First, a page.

Howdy, Y’all

Howdy, y’all???

HOWDY, Y’ALL?!?!?!?!?!?!?!

Is that really how I started this? Why is that the very first thing that popped into my head? I’ve never said ‘howdy y’all’ in my entire life.

Not that there’s anything wrong with the intro – It’s a great greeting! If you say howdy y’all, you’re probably a very nice cowboy, a southern bell, or Rachel Hollis. It’s just… not me (unless Rach is reading this, then I take everything back and am sticking with my original intro and howdy y’all is totally me).

Husband, friends, anyone I interact with on a regular basis – please never speak of this again. This is a sacred place, okay. I’m nervous, give me a break. What happens on the internet, stays on the internet – that’s the rule, right?

Okay, now that we got the awkwardness out of the way, please let me try again.

Hey, how you doin’? (a little better, maybe?)…

My name is Caysi-Rae, but you can call me Caysi or Cays if you’re in a hurry. Caysi-Rae is reserved for a few select friends and formal occasions, mostly because it just sounds weird.

I’m 20-something years old for a few more months and am in the midst of my quarter-life crisis. I’m married to an amazing man and together we parent three purrrfect fur-children. I work in finance by day and am a daydreamer by night.

I ended up here because – WHAT THE ACTUAL FUCK, 2020? What part of the universe royally screwed up and gave us 20 years of fuckery in 12 months? Whoever it was, I hope they were fired.

This year, I have spent a lot of this time by myself. Not as much time as others, but for me, it was a lot. I worked from home for a good chunk of it and my husband is a delivery driver so he’s been delivering all of your stupid Amazon packages on overdrive.

The time I have spent with my thoughts has dug me into a deep, dark hole that has manifested into a quarter-life crisis. For a lot of reasons, I haven’t been able to spend a lot of my life figuring out what I really like or enjoy or want.

In solitude, for the first time in my life, I was able to embark on a path of self-discovery and now I’m stuck in the rut of it. How does one even figure out what they like?

Thus, we are here. I love writing, I do know that. I’ve started several blogs in my day – all of which I have passionately slaved over for a few short weeks, given up on or gotten too busy for, and then moved on. Only to start or revisit said blog years later.

Each time, there is a common theme – complete, paralyzing self-doubt that no one would care what I had to say. This time is going to be different – this time, I’m writing for me. To hold myself accountable to the things I want to do, to the things I want to share, and to all the self-discovery I have left.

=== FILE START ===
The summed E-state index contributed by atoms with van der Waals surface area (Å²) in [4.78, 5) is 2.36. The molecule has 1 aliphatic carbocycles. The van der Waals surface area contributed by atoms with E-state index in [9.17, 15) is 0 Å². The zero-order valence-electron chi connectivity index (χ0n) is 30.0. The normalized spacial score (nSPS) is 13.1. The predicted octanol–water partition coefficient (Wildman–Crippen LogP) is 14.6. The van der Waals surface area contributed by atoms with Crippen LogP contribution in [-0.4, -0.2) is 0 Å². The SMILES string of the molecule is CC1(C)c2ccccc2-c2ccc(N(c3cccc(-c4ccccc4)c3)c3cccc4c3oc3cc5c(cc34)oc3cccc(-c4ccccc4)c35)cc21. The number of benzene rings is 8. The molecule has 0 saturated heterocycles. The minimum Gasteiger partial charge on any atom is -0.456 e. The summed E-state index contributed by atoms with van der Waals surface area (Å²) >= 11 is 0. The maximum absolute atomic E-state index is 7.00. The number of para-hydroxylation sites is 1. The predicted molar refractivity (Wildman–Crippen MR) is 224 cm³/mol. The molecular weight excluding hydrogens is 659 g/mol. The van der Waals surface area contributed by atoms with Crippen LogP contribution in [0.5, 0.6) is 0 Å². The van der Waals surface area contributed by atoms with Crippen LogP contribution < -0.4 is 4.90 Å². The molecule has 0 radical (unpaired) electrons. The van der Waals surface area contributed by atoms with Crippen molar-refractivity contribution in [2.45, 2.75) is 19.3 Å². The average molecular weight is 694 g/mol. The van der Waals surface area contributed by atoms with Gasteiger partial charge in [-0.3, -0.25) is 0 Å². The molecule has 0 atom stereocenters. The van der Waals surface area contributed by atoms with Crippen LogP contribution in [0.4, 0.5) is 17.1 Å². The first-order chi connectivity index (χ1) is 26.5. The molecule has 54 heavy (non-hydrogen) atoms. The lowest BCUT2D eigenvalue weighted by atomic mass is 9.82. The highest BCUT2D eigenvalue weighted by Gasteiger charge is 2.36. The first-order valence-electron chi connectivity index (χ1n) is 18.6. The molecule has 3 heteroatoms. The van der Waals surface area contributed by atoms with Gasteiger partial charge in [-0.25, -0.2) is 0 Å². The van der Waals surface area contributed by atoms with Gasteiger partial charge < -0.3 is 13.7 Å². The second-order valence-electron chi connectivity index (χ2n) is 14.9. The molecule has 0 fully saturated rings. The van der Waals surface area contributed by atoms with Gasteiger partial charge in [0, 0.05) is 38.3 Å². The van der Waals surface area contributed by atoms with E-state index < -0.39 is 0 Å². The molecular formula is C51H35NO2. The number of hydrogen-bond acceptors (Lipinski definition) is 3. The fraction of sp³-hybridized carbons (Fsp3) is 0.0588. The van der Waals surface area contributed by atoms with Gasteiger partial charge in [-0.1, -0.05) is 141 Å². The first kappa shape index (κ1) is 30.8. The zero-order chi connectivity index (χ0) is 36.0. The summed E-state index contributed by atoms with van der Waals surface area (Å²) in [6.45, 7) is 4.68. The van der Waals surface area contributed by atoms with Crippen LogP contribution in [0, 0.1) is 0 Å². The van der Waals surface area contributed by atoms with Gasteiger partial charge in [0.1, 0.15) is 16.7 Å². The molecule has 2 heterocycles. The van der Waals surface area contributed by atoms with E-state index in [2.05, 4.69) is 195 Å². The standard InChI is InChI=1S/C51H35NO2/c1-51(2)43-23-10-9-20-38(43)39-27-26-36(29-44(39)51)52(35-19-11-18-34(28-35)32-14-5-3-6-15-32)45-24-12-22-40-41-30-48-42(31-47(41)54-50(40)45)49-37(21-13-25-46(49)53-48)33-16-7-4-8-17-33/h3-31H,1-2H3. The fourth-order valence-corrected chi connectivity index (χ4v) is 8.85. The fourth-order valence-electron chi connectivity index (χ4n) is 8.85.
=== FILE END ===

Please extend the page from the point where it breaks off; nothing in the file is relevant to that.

Also, it has to be because I paid for this domain name.

If you decide to embark on this with me, I can’t promise I’ll change your life, inspire you to discover yourself, or unlock the secrets of the universe – after all, I am just a girl laying in her underwear drinking hard cider.

What I can promise you is several perfectly placed cuss words, real-life stories, summaries of my growth, poetry, a few good recipes, and some absurdly cute cat pictures.

Come hang out with me, or not – either way, I’m excited to document this next journey even though I’m not entirely sure of what it will be.

Okay byeee,

A Lens of Perfection

In a world overflowing with highlight reels of perfect lives and great adventures, and so much time to scroll through them, I’ve been struggling to keep up.

Struggling to keep my apartment clean, eat healthily, workout, and work from home. Be a good wife, a good sister, a good friend. Check projects off of my long, long list.

Then I find myself snapping a photo of the fleeting moments that I actually do one of these things, and I post it.

I create my highlight reel as I sit in anxiety, stress, and depression trying to make it look like I have it all together.

As if posting filtered photos of my perfectly decorated cupcake is going to make it all go away.

We position something just right in our lens and slap on a filter of perfection that doesn’t exist and together we built this massive world of FOMO and insecurities.

We feed our feelings of unworthiness all day long as we scroll and we pin and we post and we tweet and we retweet and you get the point.

For me, this leads to a lifetime of chasing perfection.

From late nights reorganizing my apartment for the 100th time because it’s not perfect to early mornings in the kitchen because the thought of the dishes in the sink kept me up all night and as hard as I try I can’t stand the thought of it.

It’s feeling unworthy at work because I made a small mistake, but in my mind, I’m not allowed to make mistakes.

It’s collapsing in my husband’s arms, trying to catch my breath because I failed… Again.

And I’ve realized, this cannot just be me; regardless of the scenarios, I’ve made up in my head of everyone else’s perfection.

Now, I’m craving a social media connection on a real level. I want to see your dirty dishes, piles of laundry, a picture of the dinner you burnt and isn’t plated perfectly.

Sure, your vacation photos are amazing. But, I want to hear about the days and the nights you spent on the couch. The weekends you did nothing.

I want to hear about the things you think failed at and share in those experiences because failure is splattered all over the pathway to success.

The idea of living moment to moment only looking for perfect snapshots is tearing out so much of the beauty of life.

I’m so tired of the highlight reel of life filtered through a lens because even though it’s possible and wonderful to have moments of perfection in our lives, it is small and it’s not what matters the most.

I want to see your outtakes and your moments of imperfection because that is where the beauty is and that is what we all need because no one is perfect.